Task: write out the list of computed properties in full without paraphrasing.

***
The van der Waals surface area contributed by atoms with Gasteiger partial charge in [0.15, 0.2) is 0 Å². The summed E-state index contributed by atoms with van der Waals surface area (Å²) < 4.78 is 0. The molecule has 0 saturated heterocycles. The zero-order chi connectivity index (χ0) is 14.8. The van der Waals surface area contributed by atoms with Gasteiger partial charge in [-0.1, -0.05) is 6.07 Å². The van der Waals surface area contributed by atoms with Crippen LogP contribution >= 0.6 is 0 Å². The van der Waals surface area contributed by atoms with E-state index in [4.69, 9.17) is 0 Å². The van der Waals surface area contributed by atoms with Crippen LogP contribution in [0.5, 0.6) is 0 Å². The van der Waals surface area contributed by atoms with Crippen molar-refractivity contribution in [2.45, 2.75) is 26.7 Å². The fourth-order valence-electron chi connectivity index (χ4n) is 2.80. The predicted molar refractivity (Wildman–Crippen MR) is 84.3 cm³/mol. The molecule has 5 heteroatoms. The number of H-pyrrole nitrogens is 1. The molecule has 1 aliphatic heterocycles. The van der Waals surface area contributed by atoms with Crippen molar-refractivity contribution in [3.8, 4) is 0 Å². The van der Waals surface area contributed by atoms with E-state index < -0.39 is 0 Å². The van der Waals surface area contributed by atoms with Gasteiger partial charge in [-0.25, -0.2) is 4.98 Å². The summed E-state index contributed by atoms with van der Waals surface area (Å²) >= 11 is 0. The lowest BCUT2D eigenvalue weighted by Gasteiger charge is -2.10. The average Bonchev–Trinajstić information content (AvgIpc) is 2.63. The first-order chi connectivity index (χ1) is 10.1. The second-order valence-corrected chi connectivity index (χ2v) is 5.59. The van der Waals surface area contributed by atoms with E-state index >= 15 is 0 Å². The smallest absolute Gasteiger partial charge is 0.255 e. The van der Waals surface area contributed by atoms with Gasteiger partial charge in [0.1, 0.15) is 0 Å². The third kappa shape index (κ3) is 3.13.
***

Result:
The van der Waals surface area contributed by atoms with Gasteiger partial charge in [0.15, 0.2) is 0 Å². The summed E-state index contributed by atoms with van der Waals surface area (Å²) < 4.78 is 0. The molecule has 0 saturated heterocycles. The zero-order chi connectivity index (χ0) is 14.8. The van der Waals surface area contributed by atoms with Gasteiger partial charge in [-0.1, -0.05) is 6.07 Å². The van der Waals surface area contributed by atoms with Crippen LogP contribution >= 0.6 is 0 Å². The van der Waals surface area contributed by atoms with E-state index in [4.69, 9.17) is 0 Å². The van der Waals surface area contributed by atoms with Crippen LogP contribution in [0.5, 0.6) is 0 Å². The van der Waals surface area contributed by atoms with Crippen molar-refractivity contribution in [2.45, 2.75) is 26.7 Å². The fourth-order valence-electron chi connectivity index (χ4n) is 2.80. The predicted molar refractivity (Wildman–Crippen MR) is 84.3 cm³/mol. The molecule has 5 heteroatoms. The number of H-pyrrole nitrogens is 1. The molecule has 1 aliphatic heterocycles. The van der Waals surface area contributed by atoms with Crippen molar-refractivity contribution in [3.8, 4) is 0 Å². The van der Waals surface area contributed by atoms with E-state index < -0.39 is 0 Å². The van der Waals surface area contributed by atoms with Gasteiger partial charge in [-0.25, -0.2) is 4.98 Å². The summed E-state index contributed by atoms with van der Waals surface area (Å²) >= 11 is 0. The lowest BCUT2D eigenvalue weighted by Gasteiger charge is -2.10. The average Bonchev–Trinajstić information content (AvgIpc) is 2.63. The first-order chi connectivity index (χ1) is 10.1. The second-order valence-corrected chi connectivity index (χ2v) is 5.59. The van der Waals surface area contributed by atoms with E-state index >= 15 is 0 Å². The smallest absolute Gasteiger partial charge is 0.255 e. The van der Waals surface area contributed by atoms with Gasteiger partial charge in [0.1, 0.15) is 0 Å². The third kappa shape index (κ3) is 3.13.